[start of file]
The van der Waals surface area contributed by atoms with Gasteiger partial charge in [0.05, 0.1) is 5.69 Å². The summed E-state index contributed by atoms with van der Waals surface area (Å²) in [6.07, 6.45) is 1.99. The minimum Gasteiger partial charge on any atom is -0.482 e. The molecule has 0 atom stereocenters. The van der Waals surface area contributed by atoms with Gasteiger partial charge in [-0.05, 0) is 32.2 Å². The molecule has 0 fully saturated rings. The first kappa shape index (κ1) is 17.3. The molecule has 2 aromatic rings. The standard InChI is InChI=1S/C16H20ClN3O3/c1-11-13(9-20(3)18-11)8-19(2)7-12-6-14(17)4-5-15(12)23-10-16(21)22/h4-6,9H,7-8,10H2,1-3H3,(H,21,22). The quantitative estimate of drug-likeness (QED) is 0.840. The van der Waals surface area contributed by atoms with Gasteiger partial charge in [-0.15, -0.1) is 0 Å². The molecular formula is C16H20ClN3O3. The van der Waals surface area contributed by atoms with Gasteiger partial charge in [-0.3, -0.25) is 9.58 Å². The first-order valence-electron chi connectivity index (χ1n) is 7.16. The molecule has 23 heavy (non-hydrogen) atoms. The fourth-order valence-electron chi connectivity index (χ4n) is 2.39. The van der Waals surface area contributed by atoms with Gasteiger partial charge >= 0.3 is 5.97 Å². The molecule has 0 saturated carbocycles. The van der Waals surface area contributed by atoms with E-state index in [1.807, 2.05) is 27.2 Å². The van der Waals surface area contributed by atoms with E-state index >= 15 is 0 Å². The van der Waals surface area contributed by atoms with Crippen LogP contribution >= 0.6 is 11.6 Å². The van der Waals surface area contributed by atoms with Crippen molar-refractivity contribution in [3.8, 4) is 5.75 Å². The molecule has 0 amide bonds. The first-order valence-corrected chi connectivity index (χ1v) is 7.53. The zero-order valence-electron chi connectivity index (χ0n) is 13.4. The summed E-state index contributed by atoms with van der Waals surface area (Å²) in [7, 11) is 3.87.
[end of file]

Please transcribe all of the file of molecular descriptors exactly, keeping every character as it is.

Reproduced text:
The van der Waals surface area contributed by atoms with Gasteiger partial charge in [0.05, 0.1) is 5.69 Å². The summed E-state index contributed by atoms with van der Waals surface area (Å²) in [6.07, 6.45) is 1.99. The minimum Gasteiger partial charge on any atom is -0.482 e. The molecule has 0 atom stereocenters. The van der Waals surface area contributed by atoms with Gasteiger partial charge in [-0.05, 0) is 32.2 Å². The molecule has 0 fully saturated rings. The first kappa shape index (κ1) is 17.3. The molecule has 2 aromatic rings. The standard InChI is InChI=1S/C16H20ClN3O3/c1-11-13(9-20(3)18-11)8-19(2)7-12-6-14(17)4-5-15(12)23-10-16(21)22/h4-6,9H,7-8,10H2,1-3H3,(H,21,22). The quantitative estimate of drug-likeness (QED) is 0.840. The van der Waals surface area contributed by atoms with Gasteiger partial charge in [-0.15, -0.1) is 0 Å². The molecular formula is C16H20ClN3O3. The van der Waals surface area contributed by atoms with Gasteiger partial charge in [-0.3, -0.25) is 9.58 Å². The first-order valence-electron chi connectivity index (χ1n) is 7.16. The molecule has 23 heavy (non-hydrogen) atoms. The fourth-order valence-electron chi connectivity index (χ4n) is 2.39. The van der Waals surface area contributed by atoms with Gasteiger partial charge >= 0.3 is 5.97 Å². The molecule has 0 saturated carbocycles. The van der Waals surface area contributed by atoms with E-state index in [1.807, 2.05) is 27.2 Å². The van der Waals surface area contributed by atoms with E-state index >= 15 is 0 Å². The van der Waals surface area contributed by atoms with Crippen LogP contribution >= 0.6 is 11.6 Å². The van der Waals surface area contributed by atoms with Crippen molar-refractivity contribution in [3.8, 4) is 5.75 Å². The molecule has 0 amide bonds. The first-order valence-corrected chi connectivity index (χ1v) is 7.53. The zero-order valence-electron chi connectivity index (χ0n) is 13.4. The summed E-state index contributed by atoms with van der Waals surface area (Å²) in [7, 11) is 3.87.